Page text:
Class Notes (835,434)
Canada (509,186)
Biology (116)
BIOL 1010 (39)
Lecture

Lec 7- Prokaryotes.docx

5 Pages
98 Views
Unlock Document

Department
Biology
Course
BIOL 1010
Professor
Igor Kovalchuk
Semester
Fall

Description
Prokaryotes Lecture 7domain History - 3.5 billion years old - Dominate the biosphere - Live in almost all conditions - Essential to life on earth; decompose dead organisms and return vital chemicals to the environment. - Live in all symbiotic relationships Eukaryotic vs. Prokaryotic - Presence of nucleus (euk) - Internal membrane-subdivsion into may organelles (euk) - Simpler genome, separation of the genetic material- DNA into nucleus (euk) - Cell wall of prokaryotes has a different composition and structure. The world of prokaryotes Archae: Believed to have evolved from the earliest cells Inhabit extreme environments Bacteria: Considered the more “modern” prokaryotes, having evolved later More numerous Differ from archae in structure, biochemical and physiological characteris That is how taxonomic level above kingdom called domain has appeared The three major lineages of life - Domains Eukarya and Archaea share s common ancestor that lived more recently than the ancestor common to archea and bacteria. - Molecular studies support hypothesis that the arcaea are most closely related to eukaryotes than they are to bacteria. Three Domains and Five Kingdoms Structure, Function and Reproduction - Cocci – spherical prokaryotes (diplococcic, streptococci, staphylococci) - Bacilli – rod shaped prokaryotes - Helices – helical prokaryotes (includes spirillla and spirochetes - Cell wall- of bacteria contain peptidoglycan instead of the cellulose found in cell walls of plants and some algae Cell Wall Function - Maintain cell shape - Protect the cell - Prevent the cell from bursting in hypotonic environment - Differ in chemical composition and construction from the cells walls of protists, fungi and plants. - Most bacterial walls contain peptidoglycan [ptg] (polymers of modified sugars cross- liked by short polypeptides - Based on differences in their wall structure may members of the domain Bacteria can be separated into two groups: Gram Positive: have simpler walls with a large amount of ptg Gram negative: more complex with less ptg, the outer membrane contains lipopolysacharides (carbohydrates bonded to lipids) - The outer membrane is often toxic and protects the pathogen against host defence and antibiotic penetration. - Lipopolysacharides impede entry of drugs into the cells, making gram-negative bacteria more resistant to antibiotics - That is why, among disease-causing bacteria, gram-negative is more threatening. - Many penicillin-like antibiotics selectively target only bacteria by prevent the cross link in ptg. - May prokaryotes secrete sticky substances that form an additional protection layer- capsule outside the cell wall. - Some prokaryotes adhere to one another or to substrate by surface appendages called pili. Pilli - Attach to surfaces of other prokaryotes - During conjugation help to hold partners together while DNA is transferred. Many prokaryotes are motile - Many prokaryotes are capable of taxis movement toward or away from a stimulus - Chemotaxis: response to chemical stimuli, toward food or oxygen (a positive chemotaxis) or away from toxins (a negative chemotaxis) - Most common mechanism of movement is flagellar action. - Flagella may be scattered over entire surface or be either from both ends or from one. - Differs from eukaryotic flagella in structure and function; Lack “9+2” microtubular structure and rotate rather than whip back and forth; not covered by plasma membrane - Second- spirochetes-type of motility; bacteria has several helical filaments under the outer membrane with the basal motor attached are one end or other end of cell; rotation of the filaments forces the flexible cell to move like a corkscrew. - Third- some prokaryotes secrete slimy chemicals and move by gliding motion that may result from the presence of flagellar motors that lack flagellar fila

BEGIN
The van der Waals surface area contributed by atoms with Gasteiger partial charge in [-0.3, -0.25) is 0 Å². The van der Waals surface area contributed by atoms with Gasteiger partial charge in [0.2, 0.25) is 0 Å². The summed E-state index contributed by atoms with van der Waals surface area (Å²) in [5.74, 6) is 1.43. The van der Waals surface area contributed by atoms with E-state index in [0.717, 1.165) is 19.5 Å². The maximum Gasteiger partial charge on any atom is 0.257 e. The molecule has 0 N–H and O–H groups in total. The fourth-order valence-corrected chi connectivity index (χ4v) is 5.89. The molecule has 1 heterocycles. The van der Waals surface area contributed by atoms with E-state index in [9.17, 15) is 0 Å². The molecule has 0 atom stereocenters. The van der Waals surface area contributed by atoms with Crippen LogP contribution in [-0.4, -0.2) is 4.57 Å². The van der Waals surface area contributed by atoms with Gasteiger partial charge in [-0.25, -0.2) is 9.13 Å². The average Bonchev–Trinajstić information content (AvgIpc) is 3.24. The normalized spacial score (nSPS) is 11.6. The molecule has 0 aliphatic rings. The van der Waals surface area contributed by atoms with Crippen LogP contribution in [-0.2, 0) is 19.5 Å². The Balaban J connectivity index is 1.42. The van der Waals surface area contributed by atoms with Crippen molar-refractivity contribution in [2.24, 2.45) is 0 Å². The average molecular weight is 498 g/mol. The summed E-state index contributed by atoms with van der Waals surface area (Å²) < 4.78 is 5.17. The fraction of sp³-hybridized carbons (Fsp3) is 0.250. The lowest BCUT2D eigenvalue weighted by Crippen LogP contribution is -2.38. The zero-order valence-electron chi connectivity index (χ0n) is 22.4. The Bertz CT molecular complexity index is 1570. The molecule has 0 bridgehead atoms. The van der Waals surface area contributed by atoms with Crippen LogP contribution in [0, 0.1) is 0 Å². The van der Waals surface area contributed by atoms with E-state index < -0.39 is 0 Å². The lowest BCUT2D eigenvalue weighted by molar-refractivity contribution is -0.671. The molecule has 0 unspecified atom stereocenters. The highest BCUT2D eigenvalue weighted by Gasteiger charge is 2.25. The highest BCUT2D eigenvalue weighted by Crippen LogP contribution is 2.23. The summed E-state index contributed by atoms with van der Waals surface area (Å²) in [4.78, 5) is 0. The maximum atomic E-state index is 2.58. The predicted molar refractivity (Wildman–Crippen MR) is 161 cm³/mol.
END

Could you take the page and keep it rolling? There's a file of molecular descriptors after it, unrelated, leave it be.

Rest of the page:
More Less

Related notes for BIOL 1010

Log In


OR

Join OneClass

Access over 10 million pages of study
documents for 1.3 million courses.

Sign up

Join to view


OR

By registering, I agree to the Terms and Privacy Policies
Already have an account?
Just a few more details

So we can recommend you notes for your school.

Reset Password

Please enter below the email address you registered with and we will send you a link to reset your password.

Add your courses

Get notes from the top students in your class.


Submit